The South China Sea is one of the most important waterways in the world. Every year, $5 trillion worth of goods pass through it, including almost all of the oil imported by China, Japan, and South Korea. Tens of millions of people depend upon its fisheries for either food or livelihood. It is the strategic gateway between the western Pacific and the Indian Ocean.
It is also the scene of multiple overlapping maritime and territorial claims that have erupted into violence in the past and threaten to do so again.
At the heart of the South China Sea dispute are legal questions about who is entitled to exercise jurisdiction over land, sea, and air. The territorial sovereignty disputes primarily concern the Spratly and Paracel Islands, though various other “features” are under dispute as well. Territorial rights largely determine both maritime jurisdiction and access to airspace. China, however, partly based its expansive if ambiguous claim to jurisdiction over virtually the entire South China Sea on historical title, as indicated by the so-called nine-dash line (see Figure 1).
Settling territorial disputes can be quite complicated under international law, as a wide variety of considerations can bear on determining which of two (or more) claimant states has the stronger case for title. These include the preferences of the inhabitants (if any), historical use or possession, current control, treaties or other agreements, and international recognition.
Settling disputes over maritime rights is, in principle, much simpler, as entitlements are specified in great detail in the United Nations Convention on the Law of the Sea (UNCLOS), to which most countries of the world—including all claimant states in the South China Sea—are party, and which is now so widely accepted that even states that have not ratified it, such as the United States of America, treat most of its provisions as settled customary international law.
Rock and role
Under the terms of UNCLOS, states are entitled to exercise full control over a “territorial sea” extending 12 nautical miles from their coasts; enjoy policing rights a further 12 nautical miles in a “contiguous zone” for purposes of customs, immigration, or sanitary law enforcement; and have jurisdiction over fisheries and other natural resources (such as gas and oil deposits) in an “exclusive economic zone” (EEZ) that can extend up to 200 nautical miles. UNCLOS includes various twists and complications for such things as historic bays and continental shelves, but these are not of much concern in the South China Sea.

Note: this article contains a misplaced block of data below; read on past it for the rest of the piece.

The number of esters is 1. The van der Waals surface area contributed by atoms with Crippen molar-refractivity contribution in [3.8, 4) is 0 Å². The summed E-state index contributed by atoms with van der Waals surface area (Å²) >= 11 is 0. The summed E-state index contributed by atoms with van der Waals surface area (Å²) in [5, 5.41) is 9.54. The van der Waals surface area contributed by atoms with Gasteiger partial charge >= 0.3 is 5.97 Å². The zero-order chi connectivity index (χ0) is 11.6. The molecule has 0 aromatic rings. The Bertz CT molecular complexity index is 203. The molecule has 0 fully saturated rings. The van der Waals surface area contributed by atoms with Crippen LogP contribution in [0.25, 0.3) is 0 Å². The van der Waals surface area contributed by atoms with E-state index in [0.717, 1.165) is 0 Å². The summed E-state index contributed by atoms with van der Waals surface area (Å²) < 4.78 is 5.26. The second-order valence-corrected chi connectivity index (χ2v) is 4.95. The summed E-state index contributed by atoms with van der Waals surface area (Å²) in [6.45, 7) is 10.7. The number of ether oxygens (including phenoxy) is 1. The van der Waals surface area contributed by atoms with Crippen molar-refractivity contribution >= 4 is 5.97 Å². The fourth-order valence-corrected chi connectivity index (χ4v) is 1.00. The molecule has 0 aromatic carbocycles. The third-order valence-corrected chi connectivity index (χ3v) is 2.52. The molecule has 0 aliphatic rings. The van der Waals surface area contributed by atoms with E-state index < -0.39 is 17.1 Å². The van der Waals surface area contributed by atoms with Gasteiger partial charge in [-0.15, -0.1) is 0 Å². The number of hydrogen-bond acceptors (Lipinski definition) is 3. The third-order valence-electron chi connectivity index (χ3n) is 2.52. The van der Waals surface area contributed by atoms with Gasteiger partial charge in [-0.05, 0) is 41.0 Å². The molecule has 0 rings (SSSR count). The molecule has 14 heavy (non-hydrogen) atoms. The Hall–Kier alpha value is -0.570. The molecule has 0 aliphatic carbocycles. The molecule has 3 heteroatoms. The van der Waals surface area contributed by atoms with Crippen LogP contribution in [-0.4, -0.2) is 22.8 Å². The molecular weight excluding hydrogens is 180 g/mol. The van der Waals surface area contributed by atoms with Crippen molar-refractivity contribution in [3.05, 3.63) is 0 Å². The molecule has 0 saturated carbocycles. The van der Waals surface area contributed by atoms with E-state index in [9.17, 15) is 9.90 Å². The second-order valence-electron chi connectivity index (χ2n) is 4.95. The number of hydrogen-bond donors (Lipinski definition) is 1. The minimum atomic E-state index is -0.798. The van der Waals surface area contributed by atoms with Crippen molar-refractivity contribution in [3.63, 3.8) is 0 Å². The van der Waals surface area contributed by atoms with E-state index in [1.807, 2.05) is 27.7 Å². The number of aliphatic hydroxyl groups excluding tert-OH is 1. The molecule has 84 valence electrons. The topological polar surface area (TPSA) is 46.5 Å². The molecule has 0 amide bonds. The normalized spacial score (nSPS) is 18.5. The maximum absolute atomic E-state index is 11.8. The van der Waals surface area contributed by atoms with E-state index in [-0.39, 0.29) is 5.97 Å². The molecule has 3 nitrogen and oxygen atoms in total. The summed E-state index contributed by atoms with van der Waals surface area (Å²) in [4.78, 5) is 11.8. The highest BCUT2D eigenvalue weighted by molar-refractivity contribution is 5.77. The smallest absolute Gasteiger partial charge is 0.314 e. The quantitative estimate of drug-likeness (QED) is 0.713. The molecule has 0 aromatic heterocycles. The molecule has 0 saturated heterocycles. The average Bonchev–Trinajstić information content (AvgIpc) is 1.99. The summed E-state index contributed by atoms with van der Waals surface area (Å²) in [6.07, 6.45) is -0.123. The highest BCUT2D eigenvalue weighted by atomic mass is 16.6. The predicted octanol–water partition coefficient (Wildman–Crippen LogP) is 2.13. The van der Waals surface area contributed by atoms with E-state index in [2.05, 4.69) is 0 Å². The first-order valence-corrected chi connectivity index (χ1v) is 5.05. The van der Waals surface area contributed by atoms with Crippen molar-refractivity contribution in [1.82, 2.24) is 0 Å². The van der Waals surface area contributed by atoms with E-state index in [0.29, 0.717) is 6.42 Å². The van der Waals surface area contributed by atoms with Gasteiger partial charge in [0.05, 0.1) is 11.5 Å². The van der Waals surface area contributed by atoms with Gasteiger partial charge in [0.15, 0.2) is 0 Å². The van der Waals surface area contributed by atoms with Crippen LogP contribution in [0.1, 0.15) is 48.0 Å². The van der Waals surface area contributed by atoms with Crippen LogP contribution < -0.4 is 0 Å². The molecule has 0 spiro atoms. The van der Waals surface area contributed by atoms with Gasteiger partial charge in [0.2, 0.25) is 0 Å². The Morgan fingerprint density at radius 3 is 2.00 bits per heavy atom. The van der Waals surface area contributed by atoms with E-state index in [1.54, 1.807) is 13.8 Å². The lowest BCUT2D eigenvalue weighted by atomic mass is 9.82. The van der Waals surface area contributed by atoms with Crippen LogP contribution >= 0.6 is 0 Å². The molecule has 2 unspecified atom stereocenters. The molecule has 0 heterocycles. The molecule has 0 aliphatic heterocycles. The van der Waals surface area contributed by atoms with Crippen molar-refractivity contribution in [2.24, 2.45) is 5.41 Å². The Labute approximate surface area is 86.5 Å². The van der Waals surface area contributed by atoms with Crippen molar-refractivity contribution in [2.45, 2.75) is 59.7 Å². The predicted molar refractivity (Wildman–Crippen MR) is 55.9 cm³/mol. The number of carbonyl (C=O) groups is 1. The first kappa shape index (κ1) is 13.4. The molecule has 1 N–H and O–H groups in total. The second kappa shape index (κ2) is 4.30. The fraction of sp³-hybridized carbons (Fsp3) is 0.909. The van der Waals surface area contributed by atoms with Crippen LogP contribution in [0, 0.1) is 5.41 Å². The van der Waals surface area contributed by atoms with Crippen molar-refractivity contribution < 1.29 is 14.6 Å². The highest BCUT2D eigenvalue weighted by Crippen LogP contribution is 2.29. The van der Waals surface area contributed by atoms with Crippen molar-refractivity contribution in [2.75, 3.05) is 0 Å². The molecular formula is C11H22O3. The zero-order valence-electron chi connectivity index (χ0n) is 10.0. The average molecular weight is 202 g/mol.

What is very much of concern in the South China Sea is the legal status of the Spratlys, Paracels, and various other rocks, reefs, and shoals. Under UNCLOS, maritime entitlements very much depend upon whether something in its “natural condition” (i.e., neither reclaimed nor artificially augmented) is, legally speaking, an “island” (above water at high tide and capable of sustaining human habitation), a “rock” (above water at high tide but incapable of sustaining human habitation), or a “low-tide elevation” (LTE, submerged at high tide; see Table 1).
There are many different legal mechanisms available for settling maritime and territorial disputes, including arbitration, adjudication, and mediation. Indeed, states have used these frequently over the centuries, and almost always with success. But, until recently, no claimant state has managed to get a duly designated legal body to pronounce authoritatively on any of the key issues in dispute in the South China Sea.
That changed on July 12, when a tribunal at the Permanent Court of Arbitration issued its final ruling in Philippines v. China. The Philippines brought the case under compulsory arbitration provisions of UNCLOS, inter alia, to clarify the legal status of various features, to challenge the legality of China’s nine-dash line, and to secure relief from Chinese interference with the activities of Filipinos in their traditional fishing grounds and in the Philippines’ EEZ. China stridently refused to participate in the proceedings, challenging the tribunal’s jurisdiction and insisting that it would only recognize settlements achieved through bilateral negotiations. But, while China refused to participate, the tribunal bent over backwards to take into account Chinese views and positions, and delivered a fair and meticulous decision.